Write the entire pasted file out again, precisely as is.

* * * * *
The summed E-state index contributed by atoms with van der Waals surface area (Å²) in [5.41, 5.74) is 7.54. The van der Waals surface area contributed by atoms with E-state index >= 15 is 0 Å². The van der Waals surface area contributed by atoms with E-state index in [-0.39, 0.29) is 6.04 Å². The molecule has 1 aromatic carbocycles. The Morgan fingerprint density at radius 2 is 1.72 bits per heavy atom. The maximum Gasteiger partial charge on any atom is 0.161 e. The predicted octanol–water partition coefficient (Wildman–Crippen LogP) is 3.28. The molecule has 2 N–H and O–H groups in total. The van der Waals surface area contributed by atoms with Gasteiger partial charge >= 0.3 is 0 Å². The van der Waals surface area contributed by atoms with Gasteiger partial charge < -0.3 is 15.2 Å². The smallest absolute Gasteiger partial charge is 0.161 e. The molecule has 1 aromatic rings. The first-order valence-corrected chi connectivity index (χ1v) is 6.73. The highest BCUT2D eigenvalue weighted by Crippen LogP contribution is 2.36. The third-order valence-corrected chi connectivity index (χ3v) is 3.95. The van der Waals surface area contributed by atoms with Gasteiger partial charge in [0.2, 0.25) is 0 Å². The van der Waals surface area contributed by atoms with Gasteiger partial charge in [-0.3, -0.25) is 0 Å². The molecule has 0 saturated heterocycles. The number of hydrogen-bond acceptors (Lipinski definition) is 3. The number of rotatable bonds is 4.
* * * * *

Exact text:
The summed E-state index contributed by atoms with van der Waals surface area (Å²) in [5.41, 5.74) is 7.54. The van der Waals surface area contributed by atoms with E-state index >= 15 is 0 Å². The van der Waals surface area contributed by atoms with E-state index in [-0.39, 0.29) is 6.04 Å². The molecule has 1 aromatic carbocycles. The Morgan fingerprint density at radius 2 is 1.72 bits per heavy atom. The maximum Gasteiger partial charge on any atom is 0.161 e. The predicted octanol–water partition coefficient (Wildman–Crippen LogP) is 3.28. The molecule has 2 N–H and O–H groups in total. The van der Waals surface area contributed by atoms with Gasteiger partial charge >= 0.3 is 0 Å². The van der Waals surface area contributed by atoms with Gasteiger partial charge < -0.3 is 15.2 Å². The smallest absolute Gasteiger partial charge is 0.161 e. The molecule has 1 aromatic rings. The first-order valence-corrected chi connectivity index (χ1v) is 6.73. The highest BCUT2D eigenvalue weighted by Crippen LogP contribution is 2.36. The third-order valence-corrected chi connectivity index (χ3v) is 3.95. The van der Waals surface area contributed by atoms with Gasteiger partial charge in [0.2, 0.25) is 0 Å². The van der Waals surface area contributed by atoms with Gasteiger partial charge in [-0.3, -0.25) is 0 Å². The molecule has 0 saturated heterocycles. The number of hydrogen-bond acceptors (Lipinski definition) is 3. The number of rotatable bonds is 4.